Sphere sovereignty implies that no one area of life or societal community is sovereign over another. Each sphere has its own created integrity. Neo-Calvinists hold that since God created everything “after its own kind,” diversity must be acknowledged and appreciated. For instance, the different God-given norms for family life and economic life should be recognized, such that a family does not properly function like a business. Similarly, neither faith-institutions (e.g. churches) nor an institution of civil justice (i.e. the state) should seek totalitarian control, or any regulation of human activity outside their limited competence, respectively.
First Amendment to the United States Constitution (1791)
The First Amendment (Amendment I) to the United States Constitution prohibits the making of any law respecting an establishment of religion, impeding the free exercise of religion, abridging the freedom of speech, infringing on the freedom of the press, interfering with the right to peaceably assemble or prohibiting the petitioning for a governmental redress of grievances. It was adopted on December 15, 1791, as one of the ten amendments that constitute the Bill of Rights.
Universal Declaration of Human Rights (1948)
Everyone has the right to freedom of thought, conscience and religion; this right includes freedom to change his religion or belief, and freedom, either alone or in community with others and in public or private, to manifest his religion or belief in teaching, practice, worship and observance.
1. Everyone has the right to education.
2. Education shall be directed to the full development of the human personality and to the strengthening of respect for human rights and fundamental freedoms. It shall promote understanding, tolerance and friendship among all nations, racial or religious groups, and shall further the activities of the United Nations for the maintenance of peace.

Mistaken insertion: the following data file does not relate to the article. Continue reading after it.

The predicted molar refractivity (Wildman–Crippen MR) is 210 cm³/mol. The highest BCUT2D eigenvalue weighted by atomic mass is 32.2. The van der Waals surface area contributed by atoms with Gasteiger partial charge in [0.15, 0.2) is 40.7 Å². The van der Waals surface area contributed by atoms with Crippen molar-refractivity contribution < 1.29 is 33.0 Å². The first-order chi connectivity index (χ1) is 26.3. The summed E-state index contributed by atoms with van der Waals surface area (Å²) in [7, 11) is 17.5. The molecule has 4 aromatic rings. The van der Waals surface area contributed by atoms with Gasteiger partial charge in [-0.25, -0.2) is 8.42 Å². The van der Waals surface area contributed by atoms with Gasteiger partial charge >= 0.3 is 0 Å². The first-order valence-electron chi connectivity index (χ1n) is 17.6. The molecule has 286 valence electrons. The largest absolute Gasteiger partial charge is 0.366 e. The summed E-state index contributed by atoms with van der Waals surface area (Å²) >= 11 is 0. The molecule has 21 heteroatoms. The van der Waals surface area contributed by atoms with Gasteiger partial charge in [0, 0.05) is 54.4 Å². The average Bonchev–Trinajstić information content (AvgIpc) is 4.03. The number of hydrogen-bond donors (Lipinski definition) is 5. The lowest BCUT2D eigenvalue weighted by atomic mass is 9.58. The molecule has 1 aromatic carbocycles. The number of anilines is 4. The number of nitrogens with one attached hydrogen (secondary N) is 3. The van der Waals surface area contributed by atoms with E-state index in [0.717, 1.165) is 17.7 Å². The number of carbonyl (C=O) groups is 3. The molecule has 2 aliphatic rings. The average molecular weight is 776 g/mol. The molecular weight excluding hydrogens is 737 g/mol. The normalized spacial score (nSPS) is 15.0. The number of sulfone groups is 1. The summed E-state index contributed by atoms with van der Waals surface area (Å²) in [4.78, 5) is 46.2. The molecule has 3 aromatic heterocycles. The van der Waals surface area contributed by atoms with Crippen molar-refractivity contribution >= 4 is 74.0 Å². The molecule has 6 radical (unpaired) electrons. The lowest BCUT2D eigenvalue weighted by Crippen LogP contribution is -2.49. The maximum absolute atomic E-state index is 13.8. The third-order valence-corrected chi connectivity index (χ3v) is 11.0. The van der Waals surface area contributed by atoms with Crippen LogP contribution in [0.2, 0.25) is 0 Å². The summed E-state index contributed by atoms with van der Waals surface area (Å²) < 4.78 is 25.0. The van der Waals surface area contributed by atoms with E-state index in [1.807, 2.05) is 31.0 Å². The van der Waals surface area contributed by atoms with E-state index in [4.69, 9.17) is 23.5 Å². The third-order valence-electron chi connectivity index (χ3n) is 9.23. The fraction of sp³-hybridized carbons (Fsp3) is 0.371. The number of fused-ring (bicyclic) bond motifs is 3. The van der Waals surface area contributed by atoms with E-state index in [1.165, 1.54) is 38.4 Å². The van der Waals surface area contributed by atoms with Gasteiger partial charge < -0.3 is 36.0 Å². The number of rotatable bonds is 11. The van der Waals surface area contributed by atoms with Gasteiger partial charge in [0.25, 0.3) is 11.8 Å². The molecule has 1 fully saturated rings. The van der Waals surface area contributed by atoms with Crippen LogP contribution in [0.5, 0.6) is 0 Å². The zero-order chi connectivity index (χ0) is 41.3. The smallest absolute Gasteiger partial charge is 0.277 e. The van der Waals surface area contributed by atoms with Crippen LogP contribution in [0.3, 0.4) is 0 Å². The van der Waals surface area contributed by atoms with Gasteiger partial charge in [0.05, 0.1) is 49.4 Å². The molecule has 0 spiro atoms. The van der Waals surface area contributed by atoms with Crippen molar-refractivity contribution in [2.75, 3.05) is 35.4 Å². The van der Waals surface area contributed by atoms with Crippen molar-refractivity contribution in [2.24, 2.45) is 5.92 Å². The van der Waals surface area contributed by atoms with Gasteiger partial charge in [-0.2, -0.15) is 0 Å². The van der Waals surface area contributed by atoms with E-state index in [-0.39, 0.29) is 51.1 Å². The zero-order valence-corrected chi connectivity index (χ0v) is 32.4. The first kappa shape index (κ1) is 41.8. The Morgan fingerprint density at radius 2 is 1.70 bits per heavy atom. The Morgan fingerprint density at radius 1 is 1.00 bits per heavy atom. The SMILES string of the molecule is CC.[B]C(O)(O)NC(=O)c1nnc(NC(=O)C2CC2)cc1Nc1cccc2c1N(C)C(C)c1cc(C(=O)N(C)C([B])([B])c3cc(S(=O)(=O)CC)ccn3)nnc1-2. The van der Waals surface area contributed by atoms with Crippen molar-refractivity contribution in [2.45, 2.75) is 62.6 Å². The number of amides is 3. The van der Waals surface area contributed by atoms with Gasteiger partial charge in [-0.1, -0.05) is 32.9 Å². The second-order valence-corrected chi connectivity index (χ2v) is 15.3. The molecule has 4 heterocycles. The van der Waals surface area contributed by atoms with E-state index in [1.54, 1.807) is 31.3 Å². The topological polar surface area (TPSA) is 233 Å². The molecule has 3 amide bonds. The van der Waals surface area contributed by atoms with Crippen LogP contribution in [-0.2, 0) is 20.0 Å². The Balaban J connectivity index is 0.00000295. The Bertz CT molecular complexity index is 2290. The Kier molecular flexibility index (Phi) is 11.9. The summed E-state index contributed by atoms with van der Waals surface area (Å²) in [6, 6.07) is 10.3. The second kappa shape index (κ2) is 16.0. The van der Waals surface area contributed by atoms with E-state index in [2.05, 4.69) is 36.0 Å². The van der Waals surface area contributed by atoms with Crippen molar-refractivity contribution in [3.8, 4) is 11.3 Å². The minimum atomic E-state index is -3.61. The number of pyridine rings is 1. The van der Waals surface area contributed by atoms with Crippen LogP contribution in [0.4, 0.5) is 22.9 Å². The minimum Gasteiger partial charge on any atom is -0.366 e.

The Declaration on the Rights of Indigenous Peoples was adopted by the General Assembly on Thursday, 13 September 2007
Christianity was indigenous to Christendom (Europe)
Article 24: Right to health
Indigenous peoples have the right to use traditional medicines and health practices that they find suitable. They have the right to access health care and social services (i.e., get prenatal care, go to the doctor or social worker or get help with food and housing) without discrimination. Indigenous individuals have the same right to health as everyone else, and governments will take the necessary steps to realize this right.
Article 25: Spiritual relationship with traditional land and resources
Indigenous peoples have the right to their special and important spiritual relationship with their lands, waters and resources and to pass these rights to future generations.
SMOCH is a church and its clergy are members of a Religious Order, the Hospitaller's of St. John.
Established in Nevis, Ecuador, State of Florida, Curacao, and Puerto Rico.
- Msgr. Prof. [Dr. of Med.] Charles McWilliams: Allie Litterer